RC2009/2/73 - 01 Jul 1901

1st July, 1901.
H.E. Partridge Esq,

Dear Sir
Your letter of the 28th June last has been received by me. Before giving you the literal meaning of the words "Kia Ora" as used by our people I might as well seperate the two & show the use they would have in English: Take "Kia" - this represents your word "To".

Take "Ora" - this represents "Live" or "Life".
There are many other words for which "Ora" is used: such as "safe" "saved" "satisfied" and a few others:
However when the words are used jointly the literal meaning would be - "To Live".
The wider use of the words however has always been accepted by the Maoris to convey, _
(1) Long Life (2) Good health, happiness & prosperity
(3) Kind Greetings.
In fact it conveys all the best wishes one person intends to convey to another or to a number of people: The two words are used so as to avoid the expression being made cumbersome by the use of many words. To make it as simple as possible but to convey as much as possible. The weight & strength of the expression & the length, breadth & depth of its meaning would be better understood & appreciated by the kindly & sincere manner of the person who gives it utterance. When you say in your letter that the Duke of Cornwall & York must have been struck with the words "Kia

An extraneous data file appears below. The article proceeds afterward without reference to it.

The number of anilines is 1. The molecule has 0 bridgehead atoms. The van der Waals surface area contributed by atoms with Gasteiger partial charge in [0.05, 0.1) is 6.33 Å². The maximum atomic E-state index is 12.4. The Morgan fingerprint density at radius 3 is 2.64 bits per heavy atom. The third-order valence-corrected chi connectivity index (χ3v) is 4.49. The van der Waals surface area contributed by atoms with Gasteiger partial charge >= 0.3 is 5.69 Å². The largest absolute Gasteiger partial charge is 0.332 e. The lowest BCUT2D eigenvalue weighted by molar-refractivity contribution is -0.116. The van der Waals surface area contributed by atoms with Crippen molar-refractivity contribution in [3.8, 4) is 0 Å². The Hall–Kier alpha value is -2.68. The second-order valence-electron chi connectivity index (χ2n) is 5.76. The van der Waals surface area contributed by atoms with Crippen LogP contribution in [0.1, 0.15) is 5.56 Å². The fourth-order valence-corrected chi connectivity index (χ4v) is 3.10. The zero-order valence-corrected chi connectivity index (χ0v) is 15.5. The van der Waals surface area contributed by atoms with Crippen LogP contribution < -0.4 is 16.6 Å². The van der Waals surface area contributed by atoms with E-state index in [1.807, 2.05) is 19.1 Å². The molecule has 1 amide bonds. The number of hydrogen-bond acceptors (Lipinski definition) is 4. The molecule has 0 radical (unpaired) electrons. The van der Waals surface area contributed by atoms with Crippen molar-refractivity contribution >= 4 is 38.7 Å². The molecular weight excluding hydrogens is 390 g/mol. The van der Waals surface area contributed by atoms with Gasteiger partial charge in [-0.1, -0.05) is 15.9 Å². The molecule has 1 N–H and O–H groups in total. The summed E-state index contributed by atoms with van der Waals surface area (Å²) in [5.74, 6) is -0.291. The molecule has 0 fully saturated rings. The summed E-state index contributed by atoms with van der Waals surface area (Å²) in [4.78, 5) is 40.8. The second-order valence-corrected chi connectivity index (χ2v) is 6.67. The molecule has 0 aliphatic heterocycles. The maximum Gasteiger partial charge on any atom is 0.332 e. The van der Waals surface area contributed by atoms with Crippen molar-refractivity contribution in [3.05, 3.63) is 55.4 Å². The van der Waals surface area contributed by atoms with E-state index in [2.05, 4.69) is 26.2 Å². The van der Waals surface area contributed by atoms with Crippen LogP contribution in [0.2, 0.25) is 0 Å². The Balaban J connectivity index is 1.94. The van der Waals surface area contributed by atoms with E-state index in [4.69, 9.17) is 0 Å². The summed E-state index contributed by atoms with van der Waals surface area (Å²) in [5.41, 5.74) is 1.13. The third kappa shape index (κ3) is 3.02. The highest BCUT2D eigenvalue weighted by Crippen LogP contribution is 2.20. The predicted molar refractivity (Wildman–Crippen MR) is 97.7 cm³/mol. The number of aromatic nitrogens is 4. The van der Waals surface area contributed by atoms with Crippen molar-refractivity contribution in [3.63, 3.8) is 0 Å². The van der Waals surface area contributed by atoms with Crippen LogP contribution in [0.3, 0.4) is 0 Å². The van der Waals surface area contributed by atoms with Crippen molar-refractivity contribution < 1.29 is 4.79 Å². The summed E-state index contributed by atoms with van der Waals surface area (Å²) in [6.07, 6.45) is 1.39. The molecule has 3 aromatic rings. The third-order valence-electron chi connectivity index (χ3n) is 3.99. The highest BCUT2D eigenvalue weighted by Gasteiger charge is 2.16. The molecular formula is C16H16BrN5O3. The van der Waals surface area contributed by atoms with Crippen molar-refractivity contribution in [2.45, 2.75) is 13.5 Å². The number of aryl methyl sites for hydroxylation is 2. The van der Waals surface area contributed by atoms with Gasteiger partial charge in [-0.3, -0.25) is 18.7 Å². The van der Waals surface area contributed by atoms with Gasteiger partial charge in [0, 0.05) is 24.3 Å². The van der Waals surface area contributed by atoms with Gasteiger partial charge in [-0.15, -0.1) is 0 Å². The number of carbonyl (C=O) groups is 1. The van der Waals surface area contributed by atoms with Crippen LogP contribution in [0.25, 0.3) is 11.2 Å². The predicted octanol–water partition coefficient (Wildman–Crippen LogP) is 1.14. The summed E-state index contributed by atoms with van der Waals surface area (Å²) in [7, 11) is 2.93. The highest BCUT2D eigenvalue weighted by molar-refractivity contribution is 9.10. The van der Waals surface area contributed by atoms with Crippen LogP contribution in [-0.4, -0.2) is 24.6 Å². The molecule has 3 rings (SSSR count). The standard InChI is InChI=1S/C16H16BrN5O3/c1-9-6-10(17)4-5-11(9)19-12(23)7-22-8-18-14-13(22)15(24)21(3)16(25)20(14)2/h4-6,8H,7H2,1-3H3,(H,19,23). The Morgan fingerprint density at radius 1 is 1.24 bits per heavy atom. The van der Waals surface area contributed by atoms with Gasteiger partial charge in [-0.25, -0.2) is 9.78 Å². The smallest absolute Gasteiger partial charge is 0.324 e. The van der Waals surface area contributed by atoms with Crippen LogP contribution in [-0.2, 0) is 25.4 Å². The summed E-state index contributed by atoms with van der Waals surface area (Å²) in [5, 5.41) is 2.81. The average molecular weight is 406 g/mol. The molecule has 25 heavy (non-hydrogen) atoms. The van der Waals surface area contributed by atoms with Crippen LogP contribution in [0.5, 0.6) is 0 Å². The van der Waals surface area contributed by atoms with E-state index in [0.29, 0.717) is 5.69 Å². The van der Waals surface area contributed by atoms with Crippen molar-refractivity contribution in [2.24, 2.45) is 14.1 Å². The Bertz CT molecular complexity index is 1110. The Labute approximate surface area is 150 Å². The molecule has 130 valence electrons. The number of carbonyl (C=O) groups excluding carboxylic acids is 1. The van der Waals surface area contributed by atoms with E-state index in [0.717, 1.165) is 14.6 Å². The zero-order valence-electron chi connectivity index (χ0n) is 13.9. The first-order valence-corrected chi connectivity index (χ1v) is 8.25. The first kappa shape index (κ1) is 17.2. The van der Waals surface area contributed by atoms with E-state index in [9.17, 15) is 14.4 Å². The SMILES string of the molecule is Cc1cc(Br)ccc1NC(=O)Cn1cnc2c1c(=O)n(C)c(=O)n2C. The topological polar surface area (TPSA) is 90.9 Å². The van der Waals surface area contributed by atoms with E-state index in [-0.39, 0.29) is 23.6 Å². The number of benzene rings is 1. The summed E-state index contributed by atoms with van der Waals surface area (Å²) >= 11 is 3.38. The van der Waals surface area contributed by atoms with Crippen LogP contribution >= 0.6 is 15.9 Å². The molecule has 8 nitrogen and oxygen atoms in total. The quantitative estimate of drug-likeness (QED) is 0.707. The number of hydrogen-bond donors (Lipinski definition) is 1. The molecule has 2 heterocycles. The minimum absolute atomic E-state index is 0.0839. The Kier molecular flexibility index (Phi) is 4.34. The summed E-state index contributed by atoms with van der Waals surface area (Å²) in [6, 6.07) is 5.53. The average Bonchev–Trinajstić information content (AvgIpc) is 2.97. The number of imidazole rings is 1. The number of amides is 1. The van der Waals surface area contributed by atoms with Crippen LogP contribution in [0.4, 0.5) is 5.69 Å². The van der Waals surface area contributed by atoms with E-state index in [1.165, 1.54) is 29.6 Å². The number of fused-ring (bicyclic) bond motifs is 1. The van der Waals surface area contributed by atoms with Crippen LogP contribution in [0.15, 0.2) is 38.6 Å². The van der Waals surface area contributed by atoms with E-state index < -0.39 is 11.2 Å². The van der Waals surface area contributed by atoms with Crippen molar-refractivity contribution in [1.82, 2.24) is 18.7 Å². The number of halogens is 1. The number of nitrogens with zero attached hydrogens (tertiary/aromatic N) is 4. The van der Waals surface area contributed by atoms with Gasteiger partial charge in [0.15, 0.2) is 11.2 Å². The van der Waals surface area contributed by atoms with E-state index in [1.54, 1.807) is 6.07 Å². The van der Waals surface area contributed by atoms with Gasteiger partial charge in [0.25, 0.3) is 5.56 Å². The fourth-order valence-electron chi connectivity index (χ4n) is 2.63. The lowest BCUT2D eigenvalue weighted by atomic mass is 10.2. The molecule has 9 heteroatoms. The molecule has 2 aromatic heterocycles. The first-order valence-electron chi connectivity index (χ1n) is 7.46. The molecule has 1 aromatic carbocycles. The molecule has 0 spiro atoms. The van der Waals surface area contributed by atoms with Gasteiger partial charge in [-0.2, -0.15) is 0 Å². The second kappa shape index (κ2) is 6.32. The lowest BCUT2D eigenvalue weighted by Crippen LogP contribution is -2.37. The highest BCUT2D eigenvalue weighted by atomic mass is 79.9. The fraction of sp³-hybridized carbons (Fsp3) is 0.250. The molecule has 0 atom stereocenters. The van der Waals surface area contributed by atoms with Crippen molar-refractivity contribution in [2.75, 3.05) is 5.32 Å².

Ora" as witness his constant use of them. I can only say that the Maori tribes of New Zealand who were assembled at Rotorua felt & appreciated the use of the words by our Royal & most Distinguished Visitor.

Yours very truly
Hone Heke.

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